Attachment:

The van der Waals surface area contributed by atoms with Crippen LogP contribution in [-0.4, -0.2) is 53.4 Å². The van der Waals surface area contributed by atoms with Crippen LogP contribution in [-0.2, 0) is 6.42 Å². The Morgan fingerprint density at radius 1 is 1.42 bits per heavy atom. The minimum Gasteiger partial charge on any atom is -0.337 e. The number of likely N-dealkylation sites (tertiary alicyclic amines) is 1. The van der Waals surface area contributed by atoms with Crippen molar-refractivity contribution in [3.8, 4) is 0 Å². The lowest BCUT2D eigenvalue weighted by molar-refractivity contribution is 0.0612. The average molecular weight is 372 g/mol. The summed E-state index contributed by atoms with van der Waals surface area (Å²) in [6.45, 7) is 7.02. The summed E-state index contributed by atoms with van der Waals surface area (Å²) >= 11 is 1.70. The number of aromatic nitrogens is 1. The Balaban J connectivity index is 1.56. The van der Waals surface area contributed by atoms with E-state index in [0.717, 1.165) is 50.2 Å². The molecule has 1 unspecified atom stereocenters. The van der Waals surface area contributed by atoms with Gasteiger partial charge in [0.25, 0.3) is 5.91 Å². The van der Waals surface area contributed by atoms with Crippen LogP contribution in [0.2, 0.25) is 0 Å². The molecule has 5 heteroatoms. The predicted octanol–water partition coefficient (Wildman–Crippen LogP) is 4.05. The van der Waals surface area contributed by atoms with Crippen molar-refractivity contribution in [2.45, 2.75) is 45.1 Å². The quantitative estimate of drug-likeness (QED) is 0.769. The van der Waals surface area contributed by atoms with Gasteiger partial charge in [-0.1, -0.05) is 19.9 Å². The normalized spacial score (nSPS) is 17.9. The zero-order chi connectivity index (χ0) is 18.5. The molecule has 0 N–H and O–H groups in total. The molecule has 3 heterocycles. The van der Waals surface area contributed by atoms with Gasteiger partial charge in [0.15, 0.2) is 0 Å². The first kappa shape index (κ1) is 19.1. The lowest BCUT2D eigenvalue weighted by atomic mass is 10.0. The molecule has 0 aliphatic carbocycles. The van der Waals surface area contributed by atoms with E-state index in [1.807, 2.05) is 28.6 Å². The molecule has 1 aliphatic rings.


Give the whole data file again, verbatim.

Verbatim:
The van der Waals surface area contributed by atoms with Crippen LogP contribution in [-0.4, -0.2) is 53.4 Å². The van der Waals surface area contributed by atoms with Crippen LogP contribution in [-0.2, 0) is 6.42 Å². The Morgan fingerprint density at radius 1 is 1.42 bits per heavy atom. The minimum Gasteiger partial charge on any atom is -0.337 e. The number of likely N-dealkylation sites (tertiary alicyclic amines) is 1. The van der Waals surface area contributed by atoms with Crippen molar-refractivity contribution in [3.8, 4) is 0 Å². The lowest BCUT2D eigenvalue weighted by molar-refractivity contribution is 0.0612. The average molecular weight is 372 g/mol. The summed E-state index contributed by atoms with van der Waals surface area (Å²) in [6.45, 7) is 7.02. The summed E-state index contributed by atoms with van der Waals surface area (Å²) >= 11 is 1.70. The number of aromatic nitrogens is 1. The Balaban J connectivity index is 1.56. The van der Waals surface area contributed by atoms with E-state index in [0.717, 1.165) is 50.2 Å². The molecule has 1 unspecified atom stereocenters. The van der Waals surface area contributed by atoms with Gasteiger partial charge in [0.25, 0.3) is 5.91 Å². The van der Waals surface area contributed by atoms with Crippen LogP contribution in [0.2, 0.25) is 0 Å². The molecule has 5 heteroatoms. The predicted octanol–water partition coefficient (Wildman–Crippen LogP) is 4.05. The van der Waals surface area contributed by atoms with Crippen molar-refractivity contribution in [2.45, 2.75) is 45.1 Å². The quantitative estimate of drug-likeness (QED) is 0.769. The van der Waals surface area contributed by atoms with Gasteiger partial charge in [-0.1, -0.05) is 19.9 Å². The normalized spacial score (nSPS) is 17.9. The zero-order chi connectivity index (χ0) is 18.5. The molecule has 0 N–H and O–H groups in total. The molecule has 3 heterocycles. The van der Waals surface area contributed by atoms with Gasteiger partial charge in [0.15, 0.2) is 0 Å². The first kappa shape index (κ1) is 19.1. The lowest BCUT2D eigenvalue weighted by atomic mass is 10.0. The molecule has 0 aliphatic carbocycles. The van der Waals surface area contributed by atoms with E-state index in [1.807, 2.05) is 28.6 Å². The molecule has 1 aliphatic rings.